Mehmood recounted what happened. “One of them was Master Monster and two looked like his servants. Master Monster said ‘Bring my pistol. I will kill you…send you to your grave’. I was so scared. They gave me some drugs. Then Master Monster asked me to go and bathe and ordered me to take off my clothes…” He fell silent.
I felt numb. I put my arm around his shoulders to comfort him and walked away to give him some time. I walked towards where his family and community elders were sitting and had some water. When I came back, he was scribbling with my pen in his notebook. I asked to see his drawings.
Mehmood had sketched his ordeal. He depicted the painful story of his captivity, being chained to an exercise treadmill, and the bed in the room he was confined in. He drew his abuser and his own face, but then blacked it out.
“Everyday I used to live and everyday I used to die,” he said listlessly, “I just wanted to be with my Maur Jan and Abai.”
Mehmood was not the only victim. With him was another boy, 14-year-old Qaiser*, who had been in captivity for more than two years. The children were drugged, threatened with guns, forcibly cross-dressed, made to witness rapes, forced to watch porn movies, filmed and photographed during sexual abuse and threatened with videos and photographs. Both were recovered in a police raid that led to the arrests of the pedophile gang.
Master Monster was Aurengzeb, who along with his two assistants Sajjad and Umer Khaliq alias Nawab have been arrested. I met them at the Mingora police station, handcuffed and behind bars. They face charges of kidnapping children, keeping them in illegal confinement, and committing ‘unnatural’ acts of sodomy.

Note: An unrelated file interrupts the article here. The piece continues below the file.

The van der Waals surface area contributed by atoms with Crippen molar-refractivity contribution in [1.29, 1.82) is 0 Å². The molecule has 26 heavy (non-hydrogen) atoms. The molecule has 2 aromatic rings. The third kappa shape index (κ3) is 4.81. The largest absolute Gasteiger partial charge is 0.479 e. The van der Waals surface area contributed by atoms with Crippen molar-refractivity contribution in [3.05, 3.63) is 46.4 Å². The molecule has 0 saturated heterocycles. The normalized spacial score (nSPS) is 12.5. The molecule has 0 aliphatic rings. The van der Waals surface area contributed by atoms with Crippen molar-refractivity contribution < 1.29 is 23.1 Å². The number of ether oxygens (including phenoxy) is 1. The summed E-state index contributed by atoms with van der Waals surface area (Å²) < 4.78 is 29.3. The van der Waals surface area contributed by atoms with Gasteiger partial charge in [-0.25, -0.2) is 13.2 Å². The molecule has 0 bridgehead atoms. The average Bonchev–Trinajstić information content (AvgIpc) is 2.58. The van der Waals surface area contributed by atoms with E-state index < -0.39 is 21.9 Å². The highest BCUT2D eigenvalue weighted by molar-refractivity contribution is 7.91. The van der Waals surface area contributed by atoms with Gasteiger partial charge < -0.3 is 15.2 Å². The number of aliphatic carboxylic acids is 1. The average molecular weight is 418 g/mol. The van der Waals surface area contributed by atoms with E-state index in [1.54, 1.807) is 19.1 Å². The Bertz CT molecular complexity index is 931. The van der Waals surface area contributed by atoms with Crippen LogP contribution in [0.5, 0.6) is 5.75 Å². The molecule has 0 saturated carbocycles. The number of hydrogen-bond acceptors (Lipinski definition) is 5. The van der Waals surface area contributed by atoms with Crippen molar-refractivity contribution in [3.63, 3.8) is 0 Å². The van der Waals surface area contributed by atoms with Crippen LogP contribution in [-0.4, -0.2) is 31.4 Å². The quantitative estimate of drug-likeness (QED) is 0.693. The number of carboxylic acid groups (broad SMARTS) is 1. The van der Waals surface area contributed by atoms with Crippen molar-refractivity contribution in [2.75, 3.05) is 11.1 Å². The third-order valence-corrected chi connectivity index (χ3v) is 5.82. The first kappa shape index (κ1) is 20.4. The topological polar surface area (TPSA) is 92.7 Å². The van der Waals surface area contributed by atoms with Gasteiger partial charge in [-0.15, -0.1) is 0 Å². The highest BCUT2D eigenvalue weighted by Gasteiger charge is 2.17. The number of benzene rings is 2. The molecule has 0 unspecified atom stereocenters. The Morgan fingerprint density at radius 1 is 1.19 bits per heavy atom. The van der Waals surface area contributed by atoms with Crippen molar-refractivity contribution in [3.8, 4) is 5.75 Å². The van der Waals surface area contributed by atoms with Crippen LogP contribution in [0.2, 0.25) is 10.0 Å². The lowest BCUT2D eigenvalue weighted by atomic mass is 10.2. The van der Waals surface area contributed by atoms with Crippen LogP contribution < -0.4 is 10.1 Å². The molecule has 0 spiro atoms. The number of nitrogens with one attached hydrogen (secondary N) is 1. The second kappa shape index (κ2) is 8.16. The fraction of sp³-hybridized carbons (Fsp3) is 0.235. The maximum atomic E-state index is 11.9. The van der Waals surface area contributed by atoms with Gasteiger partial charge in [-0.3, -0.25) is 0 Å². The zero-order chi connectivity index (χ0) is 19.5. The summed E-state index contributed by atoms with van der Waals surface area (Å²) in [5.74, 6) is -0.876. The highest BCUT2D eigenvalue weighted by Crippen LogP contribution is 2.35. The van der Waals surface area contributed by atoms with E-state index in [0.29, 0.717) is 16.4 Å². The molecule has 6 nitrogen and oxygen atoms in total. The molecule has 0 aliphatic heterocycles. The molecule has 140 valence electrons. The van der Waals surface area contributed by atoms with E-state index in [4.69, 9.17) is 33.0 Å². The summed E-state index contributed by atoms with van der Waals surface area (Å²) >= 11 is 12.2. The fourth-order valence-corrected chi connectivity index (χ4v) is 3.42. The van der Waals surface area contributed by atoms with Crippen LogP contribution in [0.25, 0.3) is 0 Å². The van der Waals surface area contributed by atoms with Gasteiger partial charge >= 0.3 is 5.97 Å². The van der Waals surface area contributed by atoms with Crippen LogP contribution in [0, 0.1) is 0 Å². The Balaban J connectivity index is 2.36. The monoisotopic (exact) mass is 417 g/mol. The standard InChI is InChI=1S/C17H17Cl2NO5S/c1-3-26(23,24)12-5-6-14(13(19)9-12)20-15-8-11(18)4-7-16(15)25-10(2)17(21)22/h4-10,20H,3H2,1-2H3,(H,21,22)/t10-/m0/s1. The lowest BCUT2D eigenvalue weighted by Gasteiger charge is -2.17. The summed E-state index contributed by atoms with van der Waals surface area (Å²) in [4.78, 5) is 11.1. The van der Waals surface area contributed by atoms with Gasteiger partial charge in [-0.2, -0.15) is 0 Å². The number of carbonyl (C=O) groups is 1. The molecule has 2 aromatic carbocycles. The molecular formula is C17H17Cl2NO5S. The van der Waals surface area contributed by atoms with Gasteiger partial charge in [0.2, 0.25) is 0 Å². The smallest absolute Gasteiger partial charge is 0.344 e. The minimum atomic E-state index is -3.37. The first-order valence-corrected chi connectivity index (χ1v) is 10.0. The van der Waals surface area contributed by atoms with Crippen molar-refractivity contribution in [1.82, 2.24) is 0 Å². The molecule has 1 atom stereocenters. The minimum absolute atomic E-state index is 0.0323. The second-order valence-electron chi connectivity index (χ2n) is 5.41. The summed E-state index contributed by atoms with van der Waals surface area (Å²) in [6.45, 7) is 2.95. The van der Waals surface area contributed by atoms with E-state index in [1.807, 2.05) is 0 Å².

There is another character named Sherinzada who provided videos and pictures to a group of local journalists, claiming that his nephew was also missing. But police officials say he was also an accomplice and played a ‘double game’ by providing proof to journalists on one hand, and threatening the estranged brothers of Aurenzeb to extract money. Sherinzada, according to police officials, is also in custody.
According to the chief police investigator Siddiq Akbar, the gang has been functioning for sixteen years. He says Aurangzeb has confessed to the sexual abuse of 17 children, but the police are currently dealing with two live investigations in the case of Mehmood and Qaiser. He says they will look into the other 15 cases he has confessed to as well. “We are collecting further evidence to add but will ensure they get the maximum punishment,” he says, adding the trial is expected to begin soon.